By the late 1960s, all Chicago’s major Black gangs had become involved in running social programs, starting businesses, and dabbling in local politics. When Martin Luther King came to Chicago in 1966, he moved into an apartment in Lawndale, home of the Vice Lords, met with them, and encouraged their involvement in his housing campaign. The three major Black gangs formed a coalition, “LSD,” standing for “Lords, Stones, Disciples” and took part in the struggle for jobs in the construction of buildings of the University of Illinois-Chicago. The three gangs met regularly with Fred Hampton, leader of the Illinois Black Panther Party and discussed how to mobilize the most disadvantaged sectors of the Black community.

Puerto Rican and Mexican gangs also were pulled into politics. The Young Lords were a Chicago Puerto Rican street gang that became politicized during the same time. They also allied with the Black Panther Party and encouraged Young Lord chapters to be formed across the US, notably in New York City. Chicano and Mexican-American gang members also took part in the Brown Berets and other left wing political movements. In Los Angeles, Crips and Bloods also engaged in radical politics as did the Savage Nomads, the Ghetto Brothers, and other New York City gangs.

There were constant tensions between the gangs and revolutionary organizations. The Black Panthers were recruiting from the same youthful, mainly male, populations as the gangs. The US government, through programs such as the now infamous COINTELPRO, provoked conflict between the gangs and revolutionaries, in some cases resulting in gun battles.

The involvement of gangs in politics in the 1960s was curtailed by repression that forcibly transferred the gangs from the streets to the prison. While President Nixon declared “war on crime,” in Chicago, Mayor Richard J. Daley declared his own “war” on gangs. Daley acted after the Blackstone Rangers organized a successful boycott of the 1968 presidential elections, costing the Democrat, Hubert H. Humphrey, Illinois’ crucial votes and throwing the national election to Richard Nixon.

Incarcerating gangs and revolutionaries together occurred in many countries and often had the effect of destroying the political organizations while providing the gangs with useful organizational advice. In Brazil, the policy of putting all bank robbers together, criminals and revolutionaries, had the unintended effect of organizing Rio de Janiero’s armed drug factions. In the US, revolutionary nationalism among Black, Puerto Rican, and Mexican inmates gave shape to a more business-oriented style of gang organization and parallel ethnic prison gangs.

Throughout the world, the decisive defeat of most left wing political movements shattered hopes of progress in the ghettoes, barrios, and favelas and gave priority to an ideology of “survival.” The defeat of the revolutionary movements in the 1960s and 1970s led to more cynical, alienated, and de-politicized gangs. This demoraliza¬tion, the emergence of the drug cartels, the fall of the Soviet Union, and the overwhelming power of global corporations would shape the political involvement of gangs at the end of the millennium.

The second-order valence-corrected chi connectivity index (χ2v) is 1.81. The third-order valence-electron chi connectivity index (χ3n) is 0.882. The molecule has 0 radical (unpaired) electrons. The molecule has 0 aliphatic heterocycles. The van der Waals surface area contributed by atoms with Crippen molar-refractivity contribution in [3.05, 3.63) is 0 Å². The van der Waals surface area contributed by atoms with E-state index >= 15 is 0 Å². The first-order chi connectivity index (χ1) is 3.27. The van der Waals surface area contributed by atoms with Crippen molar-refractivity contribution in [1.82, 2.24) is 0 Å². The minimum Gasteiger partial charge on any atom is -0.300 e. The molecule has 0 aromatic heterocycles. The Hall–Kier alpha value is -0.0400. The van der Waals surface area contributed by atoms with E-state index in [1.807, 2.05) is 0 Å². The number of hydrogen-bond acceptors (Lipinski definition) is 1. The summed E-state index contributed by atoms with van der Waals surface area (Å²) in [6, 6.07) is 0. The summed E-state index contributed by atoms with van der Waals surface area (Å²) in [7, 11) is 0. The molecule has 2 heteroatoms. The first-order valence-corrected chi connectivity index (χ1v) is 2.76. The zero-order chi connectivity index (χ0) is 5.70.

Globalization, the Drug Economy, and tlhe Power of Identity

Gangs, as organizations of the street and participants in the drug economy, play an important political role in the global era. The nation state throughout the world has been weakened as multi-national corporations move vast sums of money at the click of a mouse, destabilizing entire countries and regions. The demise of the USSR meant that countries could no longer play one superpower off against another. Aid from western countries and the World Bank often is predicated on cutting domestic social spending in countries with desperately poor populations. At the same time the enormous profits of the drug economy made the powerful Colombian and Mexican cartels major political players. Working for the traffickers is often the only well-paid employment for young men in barrios, ghettoes, and favelas.

All these factors led to a strengthening of non-state actors, among them gangs, who often exercise effective social control over urban and rural territories of weakened states. The uncertainties of globalization also sparked a crisis in identity. Secular and revolutionary identities were replaced by more traditional notions of religion and race. “Gangsta rap” music, based on gang life in American ghettoes, became an influential force among youth globally

Political activity by gangs took three forms at the end of the 20th century:.

First, in countries like Jamaica, the political parties recruited gangs to help them gain or hold onto power. Very much like the US voting gangs of a century before, these gangs engaged in violence at the behest of politicians. This also meant de facto protection of their criminal activity, especially the drug trade. Throughout South America, gangs were recruited by the traffickers for protection of their interests, and often to support one political faction against another. There are now thousands of “children in organized armed violence”, or domestic child soldiers, in South America, Africa, and Asia. Death squads, drug cartels, revolutionary groups, and the military all recruit from the same pool of poor, angry young men who are attracted to gangs.